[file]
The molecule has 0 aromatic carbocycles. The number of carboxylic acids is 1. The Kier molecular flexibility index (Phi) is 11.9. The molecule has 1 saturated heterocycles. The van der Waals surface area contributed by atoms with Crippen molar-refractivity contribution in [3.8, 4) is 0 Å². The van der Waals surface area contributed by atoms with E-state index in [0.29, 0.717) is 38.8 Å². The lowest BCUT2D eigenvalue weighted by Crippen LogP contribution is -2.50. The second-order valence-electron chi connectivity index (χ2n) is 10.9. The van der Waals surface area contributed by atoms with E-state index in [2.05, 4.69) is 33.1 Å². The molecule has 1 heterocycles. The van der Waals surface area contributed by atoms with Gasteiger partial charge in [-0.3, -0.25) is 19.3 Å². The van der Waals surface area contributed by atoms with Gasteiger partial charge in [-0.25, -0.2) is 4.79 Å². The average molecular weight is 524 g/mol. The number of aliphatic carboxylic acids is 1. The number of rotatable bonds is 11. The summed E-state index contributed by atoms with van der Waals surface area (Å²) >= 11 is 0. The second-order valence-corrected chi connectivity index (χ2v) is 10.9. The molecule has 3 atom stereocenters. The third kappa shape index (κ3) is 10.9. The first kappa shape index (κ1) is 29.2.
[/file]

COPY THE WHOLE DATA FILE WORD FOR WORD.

The molecule has 0 aromatic carbocycles. The number of carboxylic acids is 1. The Kier molecular flexibility index (Phi) is 11.9. The molecule has 1 saturated heterocycles. The van der Waals surface area contributed by atoms with Crippen molar-refractivity contribution in [3.8, 4) is 0 Å². The van der Waals surface area contributed by atoms with E-state index in [0.29, 0.717) is 38.8 Å². The lowest BCUT2D eigenvalue weighted by Crippen LogP contribution is -2.50. The second-order valence-electron chi connectivity index (χ2n) is 10.9. The van der Waals surface area contributed by atoms with E-state index in [2.05, 4.69) is 33.1 Å². The molecule has 1 heterocycles. The van der Waals surface area contributed by atoms with Gasteiger partial charge in [-0.3, -0.25) is 19.3 Å². The van der Waals surface area contributed by atoms with Gasteiger partial charge in [-0.25, -0.2) is 4.79 Å². The average molecular weight is 524 g/mol. The number of aliphatic carboxylic acids is 1. The number of rotatable bonds is 11. The summed E-state index contributed by atoms with van der Waals surface area (Å²) >= 11 is 0. The second-order valence-corrected chi connectivity index (χ2v) is 10.9. The molecule has 3 atom stereocenters. The third kappa shape index (κ3) is 10.9. The first kappa shape index (κ1) is 29.2.